Grjebine (1966), Reid (1968) and Gillies & de Meillon (1968) are largely responsible for the existing internal classification of subgenus Cellia, although this system is based on Edwards (1932). For the most part, these authors dealt with the Anopheles of Madagascar, Southeast Asia and Africa, respectively. Reid (1968) and Gillies & de Meillon (1968) independently substituted the term ‘series’ for the ‘group’ categories in Edwards’ classification of Cellia (as Myzomyia). As Harrison (1980) noted, Gillies & de Meillon also introduced the term ‘section’ as a category below series level even though ‘species group’ was already in use for this level of taxon and ‘section’ as in use as a category above the series level (Reid & Knight, 1961). Inasmuch as Gillies & de Meillon interchanged the terms section and group, e.g., Funestus Section (pp. 2, 17) and Funestus Group (p. 128), Harbach (1994) replaced their ‘section’ with ‘group’ to correspond with the convention followed by other authors. This action added uniformity to the internal classification of genus Anopheles.

Subgenus Nyssorhynchus

The internal classification of subgenus Nyssorhynchus has a complicated history. Christophers (1924) included Kerteszia in subgenus Nyssorhynchus, and Edwards (1932) followed this concept rather than the schemes proposed by either da [no-lexicon]Costa[/no-lexicon] Lima (1928), who recognised Kerteszia and Nyssorhynchus as subgenera of genus Nyssorhynchus, or Dyar (1928), who treated these taxa as distinct subgenera of genus Anopheles. Edwards (1932) divided subgenus Nyssorhynchus into three groups. Groups A (Nyssorhynchus) and B (Myzorhynchella) together equate the current concept of subgenus Nyssorhynchus, and Group C (Kerteszia) equates subgenus Kerteszia. Kerteszia was again treated as a subgenus by Komp (1937, 1942), but its independent status remained in doubt (Zavortink, 1973) until Peyton et al. (1992) firmly established the uniqueness of this group.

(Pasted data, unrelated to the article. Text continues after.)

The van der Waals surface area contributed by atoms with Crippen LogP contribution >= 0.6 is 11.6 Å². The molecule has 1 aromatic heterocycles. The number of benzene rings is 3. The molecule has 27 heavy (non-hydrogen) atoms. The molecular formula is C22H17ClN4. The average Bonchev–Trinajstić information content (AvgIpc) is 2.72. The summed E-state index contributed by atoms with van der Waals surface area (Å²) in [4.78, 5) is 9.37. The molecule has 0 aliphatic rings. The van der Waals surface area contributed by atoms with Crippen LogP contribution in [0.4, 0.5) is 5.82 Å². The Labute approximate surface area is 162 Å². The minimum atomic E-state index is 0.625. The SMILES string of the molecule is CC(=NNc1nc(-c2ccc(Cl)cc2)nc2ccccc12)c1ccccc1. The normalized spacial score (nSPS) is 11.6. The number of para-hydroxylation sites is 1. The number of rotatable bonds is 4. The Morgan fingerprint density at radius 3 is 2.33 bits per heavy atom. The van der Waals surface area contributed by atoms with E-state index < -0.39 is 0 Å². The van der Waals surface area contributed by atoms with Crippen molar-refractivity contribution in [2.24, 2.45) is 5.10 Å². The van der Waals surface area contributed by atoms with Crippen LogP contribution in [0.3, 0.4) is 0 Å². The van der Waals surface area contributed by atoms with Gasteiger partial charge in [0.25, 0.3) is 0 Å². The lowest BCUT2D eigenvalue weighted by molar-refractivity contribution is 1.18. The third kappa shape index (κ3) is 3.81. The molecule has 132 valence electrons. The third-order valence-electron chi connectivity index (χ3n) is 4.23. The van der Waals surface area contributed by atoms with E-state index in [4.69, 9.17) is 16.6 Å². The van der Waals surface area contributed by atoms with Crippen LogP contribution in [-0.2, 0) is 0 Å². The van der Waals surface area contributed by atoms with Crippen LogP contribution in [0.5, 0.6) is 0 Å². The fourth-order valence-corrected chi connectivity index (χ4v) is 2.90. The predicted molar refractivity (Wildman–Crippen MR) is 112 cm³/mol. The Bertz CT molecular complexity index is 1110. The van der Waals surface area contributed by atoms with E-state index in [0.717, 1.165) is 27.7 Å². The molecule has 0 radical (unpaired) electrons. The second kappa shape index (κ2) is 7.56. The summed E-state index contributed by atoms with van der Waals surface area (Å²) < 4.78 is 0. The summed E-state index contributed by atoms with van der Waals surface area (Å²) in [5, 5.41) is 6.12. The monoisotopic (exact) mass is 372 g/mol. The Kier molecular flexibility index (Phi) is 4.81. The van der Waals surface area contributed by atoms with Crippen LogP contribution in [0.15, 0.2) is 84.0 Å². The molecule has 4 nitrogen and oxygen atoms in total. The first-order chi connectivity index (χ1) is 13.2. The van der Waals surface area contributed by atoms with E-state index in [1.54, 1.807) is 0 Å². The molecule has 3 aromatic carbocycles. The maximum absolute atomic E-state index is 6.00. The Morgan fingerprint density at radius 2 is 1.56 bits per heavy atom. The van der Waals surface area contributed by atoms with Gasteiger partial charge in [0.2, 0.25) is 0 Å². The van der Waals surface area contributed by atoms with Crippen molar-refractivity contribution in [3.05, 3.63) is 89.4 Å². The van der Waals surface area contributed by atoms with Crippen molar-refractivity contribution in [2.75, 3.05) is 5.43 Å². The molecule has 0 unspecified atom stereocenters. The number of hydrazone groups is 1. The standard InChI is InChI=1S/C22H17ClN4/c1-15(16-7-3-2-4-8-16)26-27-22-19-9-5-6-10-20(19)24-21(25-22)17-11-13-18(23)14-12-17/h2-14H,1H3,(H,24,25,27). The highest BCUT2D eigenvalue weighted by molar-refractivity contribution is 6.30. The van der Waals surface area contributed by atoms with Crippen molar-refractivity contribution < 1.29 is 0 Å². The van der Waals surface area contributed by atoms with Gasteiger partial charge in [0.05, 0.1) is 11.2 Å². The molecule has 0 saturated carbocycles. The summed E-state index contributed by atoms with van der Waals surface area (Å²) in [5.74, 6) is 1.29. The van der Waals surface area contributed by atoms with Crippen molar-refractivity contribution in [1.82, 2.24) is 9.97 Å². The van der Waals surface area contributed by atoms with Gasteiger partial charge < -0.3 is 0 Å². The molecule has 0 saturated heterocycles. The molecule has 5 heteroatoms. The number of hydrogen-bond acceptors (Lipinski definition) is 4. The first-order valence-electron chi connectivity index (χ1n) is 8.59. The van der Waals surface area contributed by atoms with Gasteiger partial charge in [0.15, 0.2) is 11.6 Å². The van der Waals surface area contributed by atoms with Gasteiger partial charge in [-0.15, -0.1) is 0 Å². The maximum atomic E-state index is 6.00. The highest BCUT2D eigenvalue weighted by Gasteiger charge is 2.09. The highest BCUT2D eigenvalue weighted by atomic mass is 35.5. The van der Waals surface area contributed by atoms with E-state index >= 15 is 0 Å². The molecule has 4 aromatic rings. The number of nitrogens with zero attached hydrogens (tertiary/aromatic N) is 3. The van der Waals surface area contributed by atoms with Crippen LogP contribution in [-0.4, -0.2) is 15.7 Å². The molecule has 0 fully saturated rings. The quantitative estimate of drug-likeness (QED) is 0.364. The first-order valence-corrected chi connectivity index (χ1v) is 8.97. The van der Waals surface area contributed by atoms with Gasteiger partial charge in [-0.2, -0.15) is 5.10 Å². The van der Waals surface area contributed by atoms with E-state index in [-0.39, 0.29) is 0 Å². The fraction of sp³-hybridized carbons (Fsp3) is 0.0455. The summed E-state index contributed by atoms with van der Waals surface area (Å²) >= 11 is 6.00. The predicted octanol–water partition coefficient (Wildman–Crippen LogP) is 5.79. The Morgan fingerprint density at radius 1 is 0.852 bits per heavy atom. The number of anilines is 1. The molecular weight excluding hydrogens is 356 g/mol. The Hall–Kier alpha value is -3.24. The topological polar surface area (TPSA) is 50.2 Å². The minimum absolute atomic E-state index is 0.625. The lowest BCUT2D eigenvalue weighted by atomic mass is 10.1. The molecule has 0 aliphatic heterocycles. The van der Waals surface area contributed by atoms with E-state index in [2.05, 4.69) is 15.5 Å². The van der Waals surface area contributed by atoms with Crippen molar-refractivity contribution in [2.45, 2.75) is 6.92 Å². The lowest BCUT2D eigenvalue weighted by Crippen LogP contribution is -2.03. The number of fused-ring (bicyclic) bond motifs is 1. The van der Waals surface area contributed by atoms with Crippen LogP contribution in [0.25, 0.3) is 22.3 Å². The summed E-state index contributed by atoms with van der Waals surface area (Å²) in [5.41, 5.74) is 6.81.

Edwards (1932) subdivided his Group A (Nyssorhynchus) into the Argyritarsis, Tarsimaculatus and Rondoni series. This system remained unchanged until Gabaldon (1940) referred to the Tarsimaculatus Series as the Albimanus Series and divided it into the Albimanus, Oswaldoi and Triannulatus subseries. These categories were accepted by Gabaldon & Cova Garcia (1952) who placed additional species in the Triannulatus and Oswaldoi subseries.

Da Costa Lima (1928) split subgenus Nyssorhynchus into two groups, Groups A and B, which partially correspond to the contemporary Argyritarsis and Albimanus sections introduced by Faran (1980). In another scheme, Galvão (1943) divided the subgenus into two series, the Argyritarsis and Tarsimaculatus series, which correspond to Groups A and B of da Costa Lima (1928). Galvão further divided the Argyritarsis Series into two complexes (the albitarsis and argyritarsis complexes), and recognised a monotypic group (albimanus) and three complexes within the Tarsimaculatus Series (the rondoni, tarsimaculatus and triannulatus complexes). Levi Castillo (1949) divided the subgenus into the Albimanus and Argyritarsis groups, and included three series within the former. These series, the Albimanus, Oswaldoi and Triannulatus series, corresponded with the subseries of Gabaldon (1940), except that An. galvaoi and An. nuneztovari were shifted from the Oswaldoi Subseries to the Triannulatus Series.